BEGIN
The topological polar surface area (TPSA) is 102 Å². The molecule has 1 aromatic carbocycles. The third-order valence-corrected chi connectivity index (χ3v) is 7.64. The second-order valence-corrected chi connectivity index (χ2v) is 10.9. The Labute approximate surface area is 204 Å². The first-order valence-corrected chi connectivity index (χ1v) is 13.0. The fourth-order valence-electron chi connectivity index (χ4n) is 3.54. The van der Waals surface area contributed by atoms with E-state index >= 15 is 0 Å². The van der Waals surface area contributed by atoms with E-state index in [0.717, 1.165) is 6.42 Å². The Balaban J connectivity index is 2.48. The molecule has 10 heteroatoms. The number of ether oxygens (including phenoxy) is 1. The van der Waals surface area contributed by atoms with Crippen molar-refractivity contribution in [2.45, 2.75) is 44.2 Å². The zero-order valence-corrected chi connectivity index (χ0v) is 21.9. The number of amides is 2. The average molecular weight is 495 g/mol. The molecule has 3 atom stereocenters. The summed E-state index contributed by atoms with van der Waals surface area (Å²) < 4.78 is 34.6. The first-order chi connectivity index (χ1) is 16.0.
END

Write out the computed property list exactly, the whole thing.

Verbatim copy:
The topological polar surface area (TPSA) is 102 Å². The molecule has 1 aromatic carbocycles. The third-order valence-corrected chi connectivity index (χ3v) is 7.64. The second-order valence-corrected chi connectivity index (χ2v) is 10.9. The Labute approximate surface area is 204 Å². The first-order valence-corrected chi connectivity index (χ1v) is 13.0. The fourth-order valence-electron chi connectivity index (χ4n) is 3.54. The van der Waals surface area contributed by atoms with E-state index >= 15 is 0 Å². The van der Waals surface area contributed by atoms with E-state index in [0.717, 1.165) is 6.42 Å². The Balaban J connectivity index is 2.48. The molecule has 10 heteroatoms. The number of ether oxygens (including phenoxy) is 1. The van der Waals surface area contributed by atoms with Crippen molar-refractivity contribution in [2.45, 2.75) is 44.2 Å². The zero-order valence-corrected chi connectivity index (χ0v) is 21.9. The number of amides is 2. The average molecular weight is 495 g/mol. The molecule has 3 atom stereocenters. The summed E-state index contributed by atoms with van der Waals surface area (Å²) < 4.78 is 34.6. The first-order chi connectivity index (χ1) is 16.0.